The Budgets Committee approved on Wednesday by a large majority a draft resolution by Salvador GARRIGA POLLEDO (EPP-ED, ES) to accompany the vote on the amendments for Parliament's first reading of the 2005 Budget. MEPs increased the figure for payment appropriations, which the Council had slashed in its draft budget in July (when it suggested four billion euros less than the Commission's preliminary draft). One major change is the sizeable hike proposed for Structural Measures, largely because the funding for this policy area was spent well during the current financial year.
According to the resolution, these increases are justified by the need for the EU to "provide the necessary budgetary means to meet its stated ambitions". These are to speed up implementation of the Lisbon Strategy so as to boost sustainable development and employment, enhance co-operation on asylum and immigration policies, improve the information targeted at the European public by the EU and strengthen cohesion and external policies.
Unsurprisingly, the EP is heading for a trial of strength with Council over the budget for External Action. MEPs want funding for reconstruction in Iraq (to which the EU promised to contribute 1 billion euros over five years at the Donors' Conference in 2003) to be found by using the flexibility instrument (190 million euros), since the Budgets Committee is proposing to leave no margin in the External Action heading. In July the Council cut a number of budget headings, thus increasing their margins so as to forestall any need to use the flexibility instrument. MEPs are once again strongly opposing the idea that new commitments should be funded at the expense of old priorities, such as humanitarian aid or the fight against poverty.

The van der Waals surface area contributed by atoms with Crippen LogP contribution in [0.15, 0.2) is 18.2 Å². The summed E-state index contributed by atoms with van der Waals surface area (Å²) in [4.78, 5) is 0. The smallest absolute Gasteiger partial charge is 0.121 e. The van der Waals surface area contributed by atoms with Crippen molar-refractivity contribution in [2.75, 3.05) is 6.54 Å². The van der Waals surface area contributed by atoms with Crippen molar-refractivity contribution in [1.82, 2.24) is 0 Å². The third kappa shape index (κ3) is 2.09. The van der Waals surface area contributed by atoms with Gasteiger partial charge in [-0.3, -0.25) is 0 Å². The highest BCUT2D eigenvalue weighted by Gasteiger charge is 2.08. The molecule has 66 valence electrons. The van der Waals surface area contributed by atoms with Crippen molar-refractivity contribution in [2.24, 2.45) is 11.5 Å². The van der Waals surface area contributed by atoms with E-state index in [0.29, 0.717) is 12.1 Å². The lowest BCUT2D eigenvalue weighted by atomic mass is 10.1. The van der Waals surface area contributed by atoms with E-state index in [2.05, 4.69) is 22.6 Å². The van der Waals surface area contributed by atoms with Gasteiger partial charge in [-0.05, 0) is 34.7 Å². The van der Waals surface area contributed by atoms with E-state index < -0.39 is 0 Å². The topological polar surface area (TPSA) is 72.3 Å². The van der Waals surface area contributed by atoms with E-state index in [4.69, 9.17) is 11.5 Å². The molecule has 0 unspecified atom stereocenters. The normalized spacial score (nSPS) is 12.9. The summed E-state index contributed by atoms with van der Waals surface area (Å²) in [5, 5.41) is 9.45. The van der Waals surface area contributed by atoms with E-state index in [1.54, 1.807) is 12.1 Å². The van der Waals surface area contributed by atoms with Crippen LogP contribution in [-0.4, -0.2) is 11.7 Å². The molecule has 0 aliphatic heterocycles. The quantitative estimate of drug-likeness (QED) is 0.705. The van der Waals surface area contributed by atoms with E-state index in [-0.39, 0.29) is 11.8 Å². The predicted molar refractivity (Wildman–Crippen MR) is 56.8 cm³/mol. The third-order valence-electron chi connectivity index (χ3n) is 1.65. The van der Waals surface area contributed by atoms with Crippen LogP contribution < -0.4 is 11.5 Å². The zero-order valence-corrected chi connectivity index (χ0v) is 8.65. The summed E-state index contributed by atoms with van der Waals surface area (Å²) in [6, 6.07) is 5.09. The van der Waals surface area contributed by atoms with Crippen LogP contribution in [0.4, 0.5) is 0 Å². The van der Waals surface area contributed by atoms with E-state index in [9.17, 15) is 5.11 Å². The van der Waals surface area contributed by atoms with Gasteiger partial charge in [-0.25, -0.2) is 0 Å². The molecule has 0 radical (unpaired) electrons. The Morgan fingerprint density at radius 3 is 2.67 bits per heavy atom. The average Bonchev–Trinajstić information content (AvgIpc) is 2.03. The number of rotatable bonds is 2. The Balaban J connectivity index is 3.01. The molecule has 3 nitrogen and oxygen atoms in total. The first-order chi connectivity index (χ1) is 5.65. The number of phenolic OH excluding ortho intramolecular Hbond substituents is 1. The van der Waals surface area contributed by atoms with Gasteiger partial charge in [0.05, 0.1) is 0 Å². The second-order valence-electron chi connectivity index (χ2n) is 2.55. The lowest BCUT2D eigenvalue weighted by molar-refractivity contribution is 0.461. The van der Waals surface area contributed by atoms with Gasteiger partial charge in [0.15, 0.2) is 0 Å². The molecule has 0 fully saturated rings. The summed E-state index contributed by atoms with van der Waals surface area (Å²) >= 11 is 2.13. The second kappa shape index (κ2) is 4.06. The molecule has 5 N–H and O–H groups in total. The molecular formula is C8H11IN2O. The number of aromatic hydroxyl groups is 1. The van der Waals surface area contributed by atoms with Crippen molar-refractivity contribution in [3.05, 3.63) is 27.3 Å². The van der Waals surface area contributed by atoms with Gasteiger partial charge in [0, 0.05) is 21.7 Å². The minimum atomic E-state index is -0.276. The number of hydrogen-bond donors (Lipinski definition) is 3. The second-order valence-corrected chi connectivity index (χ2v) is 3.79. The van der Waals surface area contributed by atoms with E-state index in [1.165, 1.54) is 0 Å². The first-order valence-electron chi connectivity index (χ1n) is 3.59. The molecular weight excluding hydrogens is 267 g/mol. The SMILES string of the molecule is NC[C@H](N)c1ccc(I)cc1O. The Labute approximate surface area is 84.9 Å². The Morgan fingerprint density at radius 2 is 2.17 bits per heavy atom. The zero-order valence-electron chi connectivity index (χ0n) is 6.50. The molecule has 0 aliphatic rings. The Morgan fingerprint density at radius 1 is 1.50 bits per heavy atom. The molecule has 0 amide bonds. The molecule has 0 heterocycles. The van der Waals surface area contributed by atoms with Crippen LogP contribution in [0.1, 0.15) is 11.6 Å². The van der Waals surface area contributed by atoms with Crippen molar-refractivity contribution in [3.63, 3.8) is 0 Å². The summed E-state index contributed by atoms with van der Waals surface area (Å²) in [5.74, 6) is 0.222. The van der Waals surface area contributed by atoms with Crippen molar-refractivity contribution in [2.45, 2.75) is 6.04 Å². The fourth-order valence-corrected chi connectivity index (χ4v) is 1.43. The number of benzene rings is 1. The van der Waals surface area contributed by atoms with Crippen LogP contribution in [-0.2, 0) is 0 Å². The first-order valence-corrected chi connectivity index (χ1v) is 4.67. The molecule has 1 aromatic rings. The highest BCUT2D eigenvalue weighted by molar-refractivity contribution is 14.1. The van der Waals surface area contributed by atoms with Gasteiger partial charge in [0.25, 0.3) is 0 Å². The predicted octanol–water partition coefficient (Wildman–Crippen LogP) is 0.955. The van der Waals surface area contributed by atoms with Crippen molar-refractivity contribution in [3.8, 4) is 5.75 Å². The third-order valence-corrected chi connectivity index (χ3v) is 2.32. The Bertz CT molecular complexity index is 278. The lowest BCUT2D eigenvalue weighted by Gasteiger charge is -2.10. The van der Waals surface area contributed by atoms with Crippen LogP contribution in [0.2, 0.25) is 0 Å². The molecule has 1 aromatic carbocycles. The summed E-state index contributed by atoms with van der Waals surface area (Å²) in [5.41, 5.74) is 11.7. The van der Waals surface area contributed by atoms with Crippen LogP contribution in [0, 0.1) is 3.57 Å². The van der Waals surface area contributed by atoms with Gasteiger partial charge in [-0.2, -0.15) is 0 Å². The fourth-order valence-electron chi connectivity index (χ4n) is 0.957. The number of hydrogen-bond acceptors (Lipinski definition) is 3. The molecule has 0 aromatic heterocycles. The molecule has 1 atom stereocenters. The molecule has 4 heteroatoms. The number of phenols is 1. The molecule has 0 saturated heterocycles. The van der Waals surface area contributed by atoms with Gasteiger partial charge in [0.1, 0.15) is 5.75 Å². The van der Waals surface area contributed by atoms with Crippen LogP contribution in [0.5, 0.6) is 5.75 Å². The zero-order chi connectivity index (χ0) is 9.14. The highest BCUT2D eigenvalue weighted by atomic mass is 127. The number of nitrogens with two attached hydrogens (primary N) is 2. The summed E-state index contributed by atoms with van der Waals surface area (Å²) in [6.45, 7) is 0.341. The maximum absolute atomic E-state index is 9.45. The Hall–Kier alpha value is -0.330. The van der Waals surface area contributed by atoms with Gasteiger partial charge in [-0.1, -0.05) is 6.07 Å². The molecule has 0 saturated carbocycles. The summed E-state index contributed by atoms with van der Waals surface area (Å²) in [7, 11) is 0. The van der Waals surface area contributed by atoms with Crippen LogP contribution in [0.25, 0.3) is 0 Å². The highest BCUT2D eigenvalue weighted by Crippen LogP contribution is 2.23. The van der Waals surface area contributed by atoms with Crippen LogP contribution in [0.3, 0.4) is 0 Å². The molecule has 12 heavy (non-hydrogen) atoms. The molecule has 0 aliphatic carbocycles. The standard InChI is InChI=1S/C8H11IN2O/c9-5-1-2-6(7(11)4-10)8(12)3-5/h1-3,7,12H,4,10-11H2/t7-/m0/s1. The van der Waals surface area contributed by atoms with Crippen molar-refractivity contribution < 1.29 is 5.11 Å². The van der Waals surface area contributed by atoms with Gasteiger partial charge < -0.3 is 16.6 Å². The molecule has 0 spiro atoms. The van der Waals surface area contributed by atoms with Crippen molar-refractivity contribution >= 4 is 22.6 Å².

Another bone of contention between Parliament and Council is that there is no margin within the heading Internal Policies from which the funding proposed for the decentralised EU agencies could come. When the ceilings for the various headings were established in 1999 no one foresaw the explosion in the number of agencies (23 now as opposed to 7 just six years ago), with the impact this would have on staff levels (2695 posts, including the 418 new posts requested for 2005). The funds that need to be earmarked for this purpose are so great that they are jeopardising funding for other key areas. The Budgets Committee, while keen for the agencies to have the resources to function properly, wants their funding to be made the subject of an agreement with Council, so that the EU's priorities as described above are observed.
In the same vein, the committee calls on all the EU institutions to make savings so as to keep within the ceiling for administrative expenditure. It nevertheless proposes that Parliament should approve the request to fund 700 extra posts at the Commission, although 150 posts would be kept in the reserve. These reserve posts could be released provided the Commission meets certain conditions, in particular by allocating more money to the Infopoints.
Lastly, for the heading Rural Development, the committee is proposing extra funding to support young farmers - another policy close to Parliament's heart.
Parliament's first-reading vote of the 2005 budget is due to take place on 28 October at the Strasbourg plenary session. The budgetary conciliation meeting ahead of the Council's second reading is scheduled for 26 November.
The global table showing the outcome of the vote by the Budgets Committee will be available on the EP website at: